Edited by Gianni Guadalupi. Texts by James Justinien Morier
1987 / 268 PAGES.
Language: Two editions: Italian, French
Early 19th-century Persia, the land of roses and severed heads, travelled over by an irreverent diplomatic caravan belonging to His Majesty of Britain.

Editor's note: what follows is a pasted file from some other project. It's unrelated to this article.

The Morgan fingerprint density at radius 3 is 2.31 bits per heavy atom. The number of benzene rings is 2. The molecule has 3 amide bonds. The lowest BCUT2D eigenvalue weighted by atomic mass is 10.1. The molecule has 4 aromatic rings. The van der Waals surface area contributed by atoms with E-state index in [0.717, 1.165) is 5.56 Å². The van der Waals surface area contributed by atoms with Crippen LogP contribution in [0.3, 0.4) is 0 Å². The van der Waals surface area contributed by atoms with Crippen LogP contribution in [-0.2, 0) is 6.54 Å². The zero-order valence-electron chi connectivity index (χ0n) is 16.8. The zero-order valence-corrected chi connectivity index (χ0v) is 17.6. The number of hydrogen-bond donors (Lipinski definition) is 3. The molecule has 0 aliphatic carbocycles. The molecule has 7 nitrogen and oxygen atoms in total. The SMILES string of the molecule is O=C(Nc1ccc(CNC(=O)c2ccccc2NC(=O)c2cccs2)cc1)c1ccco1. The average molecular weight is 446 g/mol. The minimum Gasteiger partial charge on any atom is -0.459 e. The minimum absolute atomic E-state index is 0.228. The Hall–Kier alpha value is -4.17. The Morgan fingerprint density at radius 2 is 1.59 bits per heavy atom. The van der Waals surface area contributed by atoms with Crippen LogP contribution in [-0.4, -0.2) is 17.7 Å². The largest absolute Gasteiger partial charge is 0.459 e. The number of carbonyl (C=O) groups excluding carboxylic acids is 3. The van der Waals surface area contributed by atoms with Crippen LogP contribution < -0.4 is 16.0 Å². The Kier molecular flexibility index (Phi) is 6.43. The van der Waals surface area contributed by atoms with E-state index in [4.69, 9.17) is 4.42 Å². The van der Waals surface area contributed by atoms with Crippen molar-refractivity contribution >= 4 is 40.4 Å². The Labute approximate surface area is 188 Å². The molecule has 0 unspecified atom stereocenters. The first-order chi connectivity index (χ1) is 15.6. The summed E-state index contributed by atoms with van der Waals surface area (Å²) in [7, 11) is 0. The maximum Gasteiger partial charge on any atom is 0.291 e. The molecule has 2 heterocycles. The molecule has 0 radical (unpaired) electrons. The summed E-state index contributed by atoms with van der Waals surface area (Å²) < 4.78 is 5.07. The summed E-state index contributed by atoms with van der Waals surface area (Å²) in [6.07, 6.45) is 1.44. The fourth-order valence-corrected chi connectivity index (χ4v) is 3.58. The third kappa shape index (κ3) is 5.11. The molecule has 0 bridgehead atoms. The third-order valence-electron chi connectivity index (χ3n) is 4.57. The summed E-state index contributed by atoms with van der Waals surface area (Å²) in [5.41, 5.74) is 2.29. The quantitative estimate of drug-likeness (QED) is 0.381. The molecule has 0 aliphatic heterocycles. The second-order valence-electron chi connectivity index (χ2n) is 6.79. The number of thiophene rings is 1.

Depicted by poets and storytellers as Gulistan, “the land of roses”, Persia was actually a land of stony ground, ruins and lizards: its vast, long-renowned cities were filled with rubble and scorpions, with nightly raids by herds of jackals; its Eden-like oases squatted between flat, solitary stretches of sun-baked sand; its heat melted wax; at night, its droughts caused phantasmagorical sparks to burst from the tails of travelling horses at night; its coasts were rife with deadly fevers; its royal dwellings greeted visitors with pyramids of shiny skulls – a warning to keep the peace from Eastern despotism to its subjects.